Tonight is Christmas Eve and every year in our Christmas Eve services, usually the one that ends right at midnight, someone I know who has wandered away, wanders back in. And this is maybe the only thing I would want you to know...
…an angel of the Lord appeared to (Joseph) in a dream and said, “Joseph, son of David, do not be afraid to take Mary as your wife, for the child conceived in her is from the Holy Spirit. 21 She will bear a son, and you are to name him Jesus, for he will save his people from their sins.” 22 All this took place to fulfill what had been spoken by the Lord through the prophet: 23“Look, the virgin shall conceive and bear a son, and they shall name him Emmanuel,” which means, “God is with us.” (NRSV)
There is always a "back story" to those who come wandering back. And this story speaks of those who didn’t just wander off, but took off without looking back. If there had been a door we would have heard it slam behind him with a sense of finality.
And it raises a question for us: What if we haven’t just “wandered away” from God, but literally walked out? What if we have kicked the dust off our feet, thumbed our noses turned on our heels, cut off all ties, and headed off to a far off land? And what if we decide somewhere along the way that we wish we could go home again?
What then? What does the Christmas narrative of the one who is named “God saves” and “God is with us” say to us?
In Luke 15 Jesus told what I believe is the most important story in the bible. I am sure that most of us know it and if nothing else you have probably seen it depicted in art, like Rembrandt’s famous “Return of the Prodigal.” But maybe we can all hear it again tonight.
Allow me to pause here and interrupt your expectations. This story is often called “The Prodigal Son”, but right from the get-go, we see that it is story about a man with TWO sons, not one, which should remind us that this story tells about more people and speaks to more people than most of us expect.
But let’s get back to the story. …“There was a man who had two sons. 12 The younger of them said to his father, ‘Father, give me the share of the property that will belong to me.’ So he divided his property between them. 13 A few days later the younger son gathered all he had and traveled to a distant country, and there he squandered his property in dissolute living.
This story, though tragically sad, is woefully all too familiar, isn’t it? When we are prone to think that the Bible is all “pie in the sky by and by”, we need to remember that Jesus told stories about the most common kinds of family pain. An ungrateful son who bound and determined to leave home and has the audacity to ask his dad to bankroll the plans he has made. But to the original hearers of Jesus’ story, it was even more disturbing. The boy has come to his father and said, in effect, I wish you were dead and I had my inheritance now. I don’t care about you, I just want what you have so I can spend it on myself. I am done with this family. I am done with you. I am going out on my own and all I want is money that I think you will give to me.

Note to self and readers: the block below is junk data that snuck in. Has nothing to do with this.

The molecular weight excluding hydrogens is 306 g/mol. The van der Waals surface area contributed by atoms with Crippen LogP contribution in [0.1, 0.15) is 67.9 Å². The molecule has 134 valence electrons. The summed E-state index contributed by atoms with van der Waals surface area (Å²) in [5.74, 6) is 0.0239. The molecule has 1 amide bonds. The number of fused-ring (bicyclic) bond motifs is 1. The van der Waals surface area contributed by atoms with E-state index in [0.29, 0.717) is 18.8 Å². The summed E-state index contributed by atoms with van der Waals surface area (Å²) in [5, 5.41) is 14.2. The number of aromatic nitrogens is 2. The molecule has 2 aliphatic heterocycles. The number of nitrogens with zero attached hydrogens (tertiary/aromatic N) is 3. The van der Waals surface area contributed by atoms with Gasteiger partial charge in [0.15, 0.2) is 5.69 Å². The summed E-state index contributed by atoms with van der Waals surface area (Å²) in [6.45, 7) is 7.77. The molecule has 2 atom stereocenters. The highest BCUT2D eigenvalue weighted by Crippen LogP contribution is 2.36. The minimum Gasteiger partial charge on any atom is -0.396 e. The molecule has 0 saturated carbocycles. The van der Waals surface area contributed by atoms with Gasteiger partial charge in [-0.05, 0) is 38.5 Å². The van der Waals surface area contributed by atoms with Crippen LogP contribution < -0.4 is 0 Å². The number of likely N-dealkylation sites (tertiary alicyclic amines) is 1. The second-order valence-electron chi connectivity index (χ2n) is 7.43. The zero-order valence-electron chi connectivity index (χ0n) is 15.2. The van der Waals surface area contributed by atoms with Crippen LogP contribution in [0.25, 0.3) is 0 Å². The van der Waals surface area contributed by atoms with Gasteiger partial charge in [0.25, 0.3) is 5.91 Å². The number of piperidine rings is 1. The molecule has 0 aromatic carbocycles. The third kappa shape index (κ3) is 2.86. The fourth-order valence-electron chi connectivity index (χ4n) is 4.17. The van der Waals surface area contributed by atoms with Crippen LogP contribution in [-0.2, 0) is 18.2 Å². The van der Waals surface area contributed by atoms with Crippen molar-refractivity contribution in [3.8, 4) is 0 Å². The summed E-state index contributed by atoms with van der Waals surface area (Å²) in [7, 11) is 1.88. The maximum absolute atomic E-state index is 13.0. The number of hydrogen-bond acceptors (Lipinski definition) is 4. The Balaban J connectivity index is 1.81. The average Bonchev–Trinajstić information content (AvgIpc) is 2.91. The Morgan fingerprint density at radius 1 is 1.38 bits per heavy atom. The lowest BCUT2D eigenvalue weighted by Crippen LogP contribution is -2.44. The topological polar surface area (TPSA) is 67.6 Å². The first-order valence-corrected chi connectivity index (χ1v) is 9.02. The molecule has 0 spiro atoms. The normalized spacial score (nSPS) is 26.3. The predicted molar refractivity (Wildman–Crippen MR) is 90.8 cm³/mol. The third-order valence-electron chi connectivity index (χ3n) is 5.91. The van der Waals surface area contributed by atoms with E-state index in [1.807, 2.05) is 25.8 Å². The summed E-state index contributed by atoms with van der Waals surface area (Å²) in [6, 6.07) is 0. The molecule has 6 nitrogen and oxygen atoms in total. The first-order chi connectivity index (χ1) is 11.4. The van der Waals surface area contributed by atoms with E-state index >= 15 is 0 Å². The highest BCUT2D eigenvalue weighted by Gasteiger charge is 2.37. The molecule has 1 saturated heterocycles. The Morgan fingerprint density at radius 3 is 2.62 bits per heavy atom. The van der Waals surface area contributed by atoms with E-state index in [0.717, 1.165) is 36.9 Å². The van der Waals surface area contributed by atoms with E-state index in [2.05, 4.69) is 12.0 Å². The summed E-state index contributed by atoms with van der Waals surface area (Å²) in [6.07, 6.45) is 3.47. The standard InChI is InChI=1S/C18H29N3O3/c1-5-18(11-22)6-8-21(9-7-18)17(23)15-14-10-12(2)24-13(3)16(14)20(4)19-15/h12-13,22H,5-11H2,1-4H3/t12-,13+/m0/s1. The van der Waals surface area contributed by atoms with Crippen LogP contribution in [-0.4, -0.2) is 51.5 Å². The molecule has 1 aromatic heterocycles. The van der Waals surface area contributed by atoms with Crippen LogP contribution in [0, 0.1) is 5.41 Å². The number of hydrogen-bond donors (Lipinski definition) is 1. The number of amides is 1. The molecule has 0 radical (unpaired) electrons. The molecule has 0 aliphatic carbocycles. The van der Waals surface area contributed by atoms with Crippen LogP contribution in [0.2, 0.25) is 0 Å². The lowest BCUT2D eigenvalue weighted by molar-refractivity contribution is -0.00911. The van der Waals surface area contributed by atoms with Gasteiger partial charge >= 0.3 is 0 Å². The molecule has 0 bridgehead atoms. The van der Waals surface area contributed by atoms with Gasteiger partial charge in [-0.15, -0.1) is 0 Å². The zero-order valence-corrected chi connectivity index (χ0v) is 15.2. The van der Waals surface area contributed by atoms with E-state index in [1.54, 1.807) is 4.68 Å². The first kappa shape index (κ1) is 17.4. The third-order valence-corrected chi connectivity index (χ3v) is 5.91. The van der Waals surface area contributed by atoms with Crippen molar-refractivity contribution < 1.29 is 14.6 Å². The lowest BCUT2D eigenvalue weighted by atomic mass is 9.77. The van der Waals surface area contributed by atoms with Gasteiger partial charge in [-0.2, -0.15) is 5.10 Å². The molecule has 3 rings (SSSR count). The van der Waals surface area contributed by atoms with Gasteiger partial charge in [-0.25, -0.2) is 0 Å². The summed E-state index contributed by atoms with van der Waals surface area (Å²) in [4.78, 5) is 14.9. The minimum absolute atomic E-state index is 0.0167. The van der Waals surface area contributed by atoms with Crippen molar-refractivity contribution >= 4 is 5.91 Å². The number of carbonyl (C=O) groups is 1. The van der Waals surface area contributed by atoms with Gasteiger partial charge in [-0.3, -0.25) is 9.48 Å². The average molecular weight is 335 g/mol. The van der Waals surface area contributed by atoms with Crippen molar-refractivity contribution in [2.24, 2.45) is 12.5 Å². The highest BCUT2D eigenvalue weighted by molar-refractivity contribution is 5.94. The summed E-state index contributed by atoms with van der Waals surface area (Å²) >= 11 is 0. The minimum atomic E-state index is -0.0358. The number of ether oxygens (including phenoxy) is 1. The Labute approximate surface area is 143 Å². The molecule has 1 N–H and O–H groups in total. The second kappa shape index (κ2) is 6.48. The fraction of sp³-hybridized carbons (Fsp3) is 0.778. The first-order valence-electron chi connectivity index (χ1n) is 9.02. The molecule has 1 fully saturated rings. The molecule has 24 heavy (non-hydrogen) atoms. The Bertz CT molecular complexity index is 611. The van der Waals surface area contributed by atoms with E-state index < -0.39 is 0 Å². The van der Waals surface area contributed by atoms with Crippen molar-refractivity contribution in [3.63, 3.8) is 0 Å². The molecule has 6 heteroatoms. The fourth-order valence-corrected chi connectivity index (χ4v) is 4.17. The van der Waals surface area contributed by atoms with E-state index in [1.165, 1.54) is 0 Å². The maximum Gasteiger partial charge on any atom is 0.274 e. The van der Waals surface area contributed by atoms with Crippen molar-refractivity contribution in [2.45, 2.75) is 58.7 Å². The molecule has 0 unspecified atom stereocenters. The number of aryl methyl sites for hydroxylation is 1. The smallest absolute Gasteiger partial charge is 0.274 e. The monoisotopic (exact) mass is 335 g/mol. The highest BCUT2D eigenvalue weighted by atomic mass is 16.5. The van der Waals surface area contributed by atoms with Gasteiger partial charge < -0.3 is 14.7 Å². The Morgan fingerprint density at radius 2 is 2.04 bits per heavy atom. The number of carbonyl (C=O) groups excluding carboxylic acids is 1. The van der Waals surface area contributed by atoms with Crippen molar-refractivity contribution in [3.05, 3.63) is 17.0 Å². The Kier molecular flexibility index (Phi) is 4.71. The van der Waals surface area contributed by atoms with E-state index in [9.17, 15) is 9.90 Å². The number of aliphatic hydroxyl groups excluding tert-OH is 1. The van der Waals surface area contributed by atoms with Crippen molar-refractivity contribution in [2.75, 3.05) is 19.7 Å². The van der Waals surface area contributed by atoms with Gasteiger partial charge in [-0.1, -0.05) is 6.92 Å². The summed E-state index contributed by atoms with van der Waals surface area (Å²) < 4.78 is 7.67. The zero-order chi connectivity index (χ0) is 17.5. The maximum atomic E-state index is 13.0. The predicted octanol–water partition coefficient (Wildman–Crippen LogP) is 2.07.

Frankly, in antiquity, this would never have happened. This boy is not only being rude, he is flirting with death. Indeed, Deuteronomy 21:18-21 would allow the father to have this boy beaten or stoned to death for such rebellion. The hearers of the story are expecting that the Father will rebuke the boy and send him back to the fields, threaten to cut him off or give his inheritance to his brother. But he doesn’t. He divides up his estate, gives it to both of his sons, right then and there as if he is dead already and watches his younger boy walked off into the sunset never to be seen again.
Let’s also be clear that to the hearers of this story, the father is no loving, generous man, but a weak fool who pampers a spoiled brat. This is a bad reality show. And all they can hope is that the boy gets what’s coming to him. And thank God, it seems that he does.
14 When he had spent everything, a severe famine took place throughout that country, and he began to be in need. 15 So he went and hired himself out to one of the citizens of that country, who sent him to his fields to feed the pigs. 16 He would gladly have filled himself with the pods that the pigs were eating; and no one gave him anything.
A Jewish boy, who doesn’t eat pork because what pigs eat is unclean, is reduced to wishing he could eat what the pigs eat.
To Jesus’ hearers, this is the end of the story and it is a cautionary tale. The boy gets what’s coming to him, thank God! And it speaks loud and clear: Don’t rebel against the family, don’t leave the community. Don’t be so proud as to think you can do it on your own. Because if you cut yourself off from us, you will be on your own when tragedy strikes. And you will become less than an unclean pig. Is that what you want? Here is the moral of the story: Stay home, be good, be grateful and honor your father or you will get what’s coming to you.